|Namesake:||Town of Cootamundra, New South Wales|
|Builder:||Poole & Steel|
|Laid down:||26 February 1942|
|Launched:||3 December 1942|
|Commissioned:||30 April 1943|
|Decommissioned:||26 November 1945|
|Recommissioned:||12 December 1951|
|Decommissioned:||8 June 1959|
|Reclassified:||Training ship (1951)|
New Guinea 1944
|Fate:||Sold for scrap in 1962|
|Class & type:||Bathurst class corvette|
|Displacement:||650 tons standard
1,025 tons full load
|Length:||186 ft 2 in (56.74 m)|
|Beam:||31 ft (9.4 m)|
|Draught:||8 ft 3 in (2.51 m)|
|Propulsion:||triple expansion engine, 2 shafts, 2,000 hp|
|Speed:||15.5 knots (28.7 km/h; 17.8 mph)|
|Armament:||1 × 4-inch gun
1 × 40 mm Bofors
HMAS Cootamundra (J316/M186), named for the town of Cootamundra, New South Wales, was one of 60 Bathurst class corvettes constructed during World War II, and one of 36 initially manned and commissioned solely by the Royal Australian Navy (RAN).
Cootamundra was laid down by Poole & Steel at Sydney, New South Wales on 26 February 1942. She was launched on 3 December 1942 by Lady Davidson, wife of the general manager of the Bank of New South Wales, and commissioned into the RAN on 30 April 1943.
Compared to other Bathurst class corvettes, Cootamundra is slightly longer (186 feet 2 inches (56.74 m) as opposed to 186 feet (57 m)) and has a slightly shallower draught (8 feet 3 inches (2.51 m) compared to 8 feet 6 inches (2.59 m)).
World War II
After commissioning, Cootamundra was assigned to convoy escort duties along the east coast of Australia. On 15 June, a thirteen-ship convoy heading for Brisbane and escorted by Cootamundra and sister ships Bundaberg, Deloraine, Kalgoorlie, and Warrnambool, was attacked off Smoky Cape. The United States Army Transport Portmar and the US Navy Landing ship LST-469 were torpedoed by Japanese submarine I-174: the former sinking in minutes with the loss of only two lives, while 26 were killed aboard the latter ship, which survived and was towed to port. This was the last submarine attack to be made on the east coast of Australia during World War II.
Cootamundra was reassigned to Darwin in early June, and began to escort shipping between Darwin and Thursday Island. On 6 August, while escorting the merchantman SS Macumba, the two ships were attacked by two Japanese aircraft. Macumba’s engine room was destroyed, and despite efforts to tow the ship to safety, the merchantman's crew were taken aboard the corvette that evening and the ship was allowed to sink. Cootamundra remained in her role until April 1944, when she sailed to Sydney for refit. The refit finished at the end of May, and after a brief period operating as an escort from Darwin, Cootamundra was reassigned to New Guinea waters. The corvette served as a convoy escort and anti-submarine patrol ship from 5 July until the end of World War II.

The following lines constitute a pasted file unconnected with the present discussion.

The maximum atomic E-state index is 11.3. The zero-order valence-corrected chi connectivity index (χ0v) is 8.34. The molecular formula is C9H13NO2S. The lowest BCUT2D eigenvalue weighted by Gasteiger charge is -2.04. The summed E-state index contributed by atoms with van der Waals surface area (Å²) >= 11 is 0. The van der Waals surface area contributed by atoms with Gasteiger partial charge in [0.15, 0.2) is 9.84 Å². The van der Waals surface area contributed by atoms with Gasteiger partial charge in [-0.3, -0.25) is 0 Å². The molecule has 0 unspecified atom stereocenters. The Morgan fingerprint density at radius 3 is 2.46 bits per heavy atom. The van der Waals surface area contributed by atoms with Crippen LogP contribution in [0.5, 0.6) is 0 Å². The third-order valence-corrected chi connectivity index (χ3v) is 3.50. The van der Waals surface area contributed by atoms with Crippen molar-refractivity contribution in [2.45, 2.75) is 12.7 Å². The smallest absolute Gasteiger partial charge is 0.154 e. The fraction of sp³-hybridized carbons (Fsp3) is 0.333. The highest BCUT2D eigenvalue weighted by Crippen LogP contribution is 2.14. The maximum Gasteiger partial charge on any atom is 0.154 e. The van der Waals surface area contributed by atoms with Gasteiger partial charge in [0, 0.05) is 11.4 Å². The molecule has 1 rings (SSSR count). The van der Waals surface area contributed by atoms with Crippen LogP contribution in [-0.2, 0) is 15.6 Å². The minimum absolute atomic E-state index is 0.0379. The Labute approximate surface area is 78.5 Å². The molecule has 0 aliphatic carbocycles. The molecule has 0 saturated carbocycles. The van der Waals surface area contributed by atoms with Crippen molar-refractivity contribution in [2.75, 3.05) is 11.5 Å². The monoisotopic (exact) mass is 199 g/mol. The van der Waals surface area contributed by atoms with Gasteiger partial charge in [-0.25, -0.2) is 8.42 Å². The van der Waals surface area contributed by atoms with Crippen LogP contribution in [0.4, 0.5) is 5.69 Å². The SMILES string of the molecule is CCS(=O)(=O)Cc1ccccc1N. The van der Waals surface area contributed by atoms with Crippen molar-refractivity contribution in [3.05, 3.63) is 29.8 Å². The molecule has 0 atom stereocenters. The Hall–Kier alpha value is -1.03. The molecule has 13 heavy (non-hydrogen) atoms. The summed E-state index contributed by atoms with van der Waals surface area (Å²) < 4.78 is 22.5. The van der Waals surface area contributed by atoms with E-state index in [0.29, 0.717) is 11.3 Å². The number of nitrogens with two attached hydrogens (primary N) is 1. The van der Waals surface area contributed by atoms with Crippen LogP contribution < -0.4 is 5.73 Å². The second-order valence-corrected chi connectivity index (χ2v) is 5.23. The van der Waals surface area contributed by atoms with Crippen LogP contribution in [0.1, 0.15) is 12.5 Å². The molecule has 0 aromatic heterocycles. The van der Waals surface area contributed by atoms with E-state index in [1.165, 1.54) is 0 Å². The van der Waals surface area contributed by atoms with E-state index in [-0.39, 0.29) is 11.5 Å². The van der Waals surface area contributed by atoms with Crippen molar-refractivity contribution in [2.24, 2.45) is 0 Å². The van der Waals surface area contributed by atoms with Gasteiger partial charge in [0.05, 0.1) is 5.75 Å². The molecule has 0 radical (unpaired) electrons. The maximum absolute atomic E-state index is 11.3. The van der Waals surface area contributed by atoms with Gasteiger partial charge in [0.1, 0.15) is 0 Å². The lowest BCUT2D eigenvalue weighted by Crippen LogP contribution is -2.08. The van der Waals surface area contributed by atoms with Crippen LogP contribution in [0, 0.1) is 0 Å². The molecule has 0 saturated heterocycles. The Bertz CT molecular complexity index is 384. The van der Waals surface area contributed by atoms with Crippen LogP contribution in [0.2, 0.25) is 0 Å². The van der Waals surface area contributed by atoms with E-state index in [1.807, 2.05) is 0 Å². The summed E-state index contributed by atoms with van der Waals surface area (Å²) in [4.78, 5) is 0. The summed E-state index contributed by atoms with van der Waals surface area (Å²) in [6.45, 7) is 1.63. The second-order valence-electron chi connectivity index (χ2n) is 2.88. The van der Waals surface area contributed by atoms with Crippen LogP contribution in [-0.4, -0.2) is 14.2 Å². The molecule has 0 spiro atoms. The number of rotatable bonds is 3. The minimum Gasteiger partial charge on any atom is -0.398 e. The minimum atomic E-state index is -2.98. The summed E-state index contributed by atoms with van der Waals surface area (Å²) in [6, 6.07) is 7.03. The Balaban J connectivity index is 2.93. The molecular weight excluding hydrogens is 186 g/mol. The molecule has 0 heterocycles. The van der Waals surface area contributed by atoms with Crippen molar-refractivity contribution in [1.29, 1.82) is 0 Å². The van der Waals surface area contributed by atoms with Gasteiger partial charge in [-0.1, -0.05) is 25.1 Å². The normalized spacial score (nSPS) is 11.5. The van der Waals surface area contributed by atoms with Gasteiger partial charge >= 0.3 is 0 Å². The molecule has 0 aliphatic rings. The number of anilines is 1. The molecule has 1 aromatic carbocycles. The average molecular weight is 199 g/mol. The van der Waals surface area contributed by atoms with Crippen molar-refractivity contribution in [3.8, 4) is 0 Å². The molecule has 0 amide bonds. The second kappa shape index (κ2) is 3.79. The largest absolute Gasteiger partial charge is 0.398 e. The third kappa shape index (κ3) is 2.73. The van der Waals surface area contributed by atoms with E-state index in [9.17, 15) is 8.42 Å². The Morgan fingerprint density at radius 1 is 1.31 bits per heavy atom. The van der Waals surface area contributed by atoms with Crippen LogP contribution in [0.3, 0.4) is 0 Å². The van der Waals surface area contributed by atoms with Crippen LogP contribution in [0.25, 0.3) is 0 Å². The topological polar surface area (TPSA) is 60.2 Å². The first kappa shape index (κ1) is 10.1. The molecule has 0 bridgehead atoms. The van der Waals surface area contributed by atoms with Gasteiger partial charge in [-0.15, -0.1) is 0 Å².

Following the end of the war, Cootamundra was used to transport Allied prisoners-of-war back to Australia, and carry an occupation force to Ambon, before leaving New Guinea waters on 29 September 1945 while towing HMAS Leilani. The corvette arrived in Melbourne on 26 November 1945, where she was decommissioned into reserve.
On 12 December 1951, Cootamundra was re-commissioned as a training ship. In 1954, the corvette visited New Zealand. In 1957, she was assigned to northern Australian waters, to supervise the Japanese pearling fleet.
Decommissioning and fate
- "HMAS Cootamundra". HMA Ship Histories. Sea Power Centre – Royal Australian Navy. Retrieved 23 December 2008.
- Gill (1968). Pages 261–262.
- "Navy Marks 109th Birthday With Historic Changes To Battle Honours". Royal Australian Navy. 1 March 2010. Archived from the original on 13 June 2011. Retrieved 23 December 2012.
- "Royal Australian Navy Ship/Unit Battle Honours". Royal Australian Navy. 1 March 2010. Archived from the original on 14 June 2011. Retrieved 23 December 2012.
- Gill, George Hermon (1968). Royal Australian Navy, 1942–1945 (PDF). Australia in the War of 1939–1945, Series 2, Volume II. Canberra: Australian War Memorial. OCLC 65475. NLA registry number Aus 68-1798. Retrieved 2009-10-12.